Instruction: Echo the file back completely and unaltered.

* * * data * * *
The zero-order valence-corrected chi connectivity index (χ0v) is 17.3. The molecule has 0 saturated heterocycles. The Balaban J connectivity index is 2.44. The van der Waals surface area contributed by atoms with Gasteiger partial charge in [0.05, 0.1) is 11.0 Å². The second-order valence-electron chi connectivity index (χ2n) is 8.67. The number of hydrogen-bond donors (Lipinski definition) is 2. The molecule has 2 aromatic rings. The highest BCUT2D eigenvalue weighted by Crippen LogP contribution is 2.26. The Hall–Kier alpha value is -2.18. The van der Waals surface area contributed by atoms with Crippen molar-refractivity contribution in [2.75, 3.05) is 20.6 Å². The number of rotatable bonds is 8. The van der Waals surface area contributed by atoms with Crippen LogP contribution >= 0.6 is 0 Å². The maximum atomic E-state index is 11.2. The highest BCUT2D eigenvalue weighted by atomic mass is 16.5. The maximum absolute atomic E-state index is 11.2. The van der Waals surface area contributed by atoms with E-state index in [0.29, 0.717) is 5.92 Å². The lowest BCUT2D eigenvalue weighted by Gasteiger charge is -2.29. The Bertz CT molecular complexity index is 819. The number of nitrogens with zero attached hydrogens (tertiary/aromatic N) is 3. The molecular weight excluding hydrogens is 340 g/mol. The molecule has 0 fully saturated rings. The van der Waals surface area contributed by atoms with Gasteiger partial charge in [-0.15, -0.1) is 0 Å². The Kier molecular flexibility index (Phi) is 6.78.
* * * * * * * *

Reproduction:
The zero-order valence-corrected chi connectivity index (χ0v) is 17.3. The molecule has 0 saturated heterocycles. The Balaban J connectivity index is 2.44. The van der Waals surface area contributed by atoms with Gasteiger partial charge in [0.05, 0.1) is 11.0 Å². The second-order valence-electron chi connectivity index (χ2n) is 8.67. The number of hydrogen-bond donors (Lipinski definition) is 2. The molecule has 2 aromatic rings. The highest BCUT2D eigenvalue weighted by Crippen LogP contribution is 2.26. The Hall–Kier alpha value is -2.18. The van der Waals surface area contributed by atoms with Crippen molar-refractivity contribution in [2.75, 3.05) is 20.6 Å². The number of rotatable bonds is 8. The van der Waals surface area contributed by atoms with Crippen LogP contribution >= 0.6 is 0 Å². The maximum atomic E-state index is 11.2. The highest BCUT2D eigenvalue weighted by atomic mass is 16.5. The maximum absolute atomic E-state index is 11.2. The van der Waals surface area contributed by atoms with E-state index in [0.29, 0.717) is 5.92 Å². The lowest BCUT2D eigenvalue weighted by Gasteiger charge is -2.29. The Bertz CT molecular complexity index is 819. The number of nitrogens with zero attached hydrogens (tertiary/aromatic N) is 3. The molecular weight excluding hydrogens is 340 g/mol. The molecule has 0 fully saturated rings. The van der Waals surface area contributed by atoms with Gasteiger partial charge in [-0.15, -0.1) is 0 Å². The Kier molecular flexibility index (Phi) is 6.78.